I made Eggs Benedict. Now, I'm not much of a cook, never have been. I can make a few things that are flat out phenomenal because I've made them so often it's rote. Chicken fried steak with milk gravy? I learned from a Texan and have that shit on point. Burritos? A very nice Mexican woman taught me her families tortilla recipe and I have it on lock down. Gumbo and jambalaya? The same Texan girl that taught me how to make chicken fried steak was once engaged to a Cajun man whose mama taught her all the trade secrets to Cajun and Creole cooking which she gladly showed me. (Mostly, Cajuns don't use tomatoes so much, and now you know the main difference between Cajun Gumbo and Creole jambalaya.)

That said, I've never met a French person in my life. Well, not quite, I've met a few but it's not like they really wanted to talk to the American girl, let alone show her how to cook something authentic. Now, I can poach an egg, and I can get the English muffins just right, but hollandaise sauce can kiss my fucking ass.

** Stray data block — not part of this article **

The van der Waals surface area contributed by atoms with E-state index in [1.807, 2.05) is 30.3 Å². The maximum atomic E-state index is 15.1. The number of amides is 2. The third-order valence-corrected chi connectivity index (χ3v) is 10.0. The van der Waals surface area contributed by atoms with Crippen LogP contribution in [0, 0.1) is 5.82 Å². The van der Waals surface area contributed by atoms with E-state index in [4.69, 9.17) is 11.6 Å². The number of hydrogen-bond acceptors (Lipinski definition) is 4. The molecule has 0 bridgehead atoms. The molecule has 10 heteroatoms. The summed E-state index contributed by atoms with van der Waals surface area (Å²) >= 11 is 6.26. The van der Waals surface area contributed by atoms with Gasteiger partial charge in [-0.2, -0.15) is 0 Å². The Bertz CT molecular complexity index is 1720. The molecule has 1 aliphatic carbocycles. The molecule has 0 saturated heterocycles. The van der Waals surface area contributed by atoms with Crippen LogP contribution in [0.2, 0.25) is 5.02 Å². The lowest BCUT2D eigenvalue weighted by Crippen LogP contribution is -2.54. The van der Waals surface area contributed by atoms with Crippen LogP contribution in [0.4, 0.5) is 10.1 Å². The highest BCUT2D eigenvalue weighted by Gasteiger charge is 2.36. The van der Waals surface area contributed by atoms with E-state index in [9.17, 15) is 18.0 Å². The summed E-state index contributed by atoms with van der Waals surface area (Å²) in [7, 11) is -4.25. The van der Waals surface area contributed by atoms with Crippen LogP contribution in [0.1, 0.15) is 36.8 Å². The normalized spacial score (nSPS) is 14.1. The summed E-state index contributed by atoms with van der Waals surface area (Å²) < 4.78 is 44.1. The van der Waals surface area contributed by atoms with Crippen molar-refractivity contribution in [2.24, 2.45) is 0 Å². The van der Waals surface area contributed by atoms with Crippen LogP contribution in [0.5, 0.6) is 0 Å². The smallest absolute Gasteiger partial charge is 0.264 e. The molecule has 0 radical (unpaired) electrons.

Oh I made it. After the third time is was even edible. Actually, by that point it was fucking perfect. But my arms haven't felt like this much jello in a long ass time. Next time I'm using a blender.

Here's the pain in the ass hollandaise sauce recipe I used.

http://ruhlman.com/2010/06/classic-hollandaise-sauce/

Bon appefuckingtit.

PS. I don't even like Eggs Benedict. I had plain old scrambled eggs with bacon. Mmmmm. S can make his own next time.
« Last Edit: June 18, 2015, 12:03:24 PM by lysyn »
So far I can't remember ever being wrong in a judgement of character of someone. Then again I tend to hold onto it until I get to know them a bit. Sometimes intuitively I know someone's a retard though.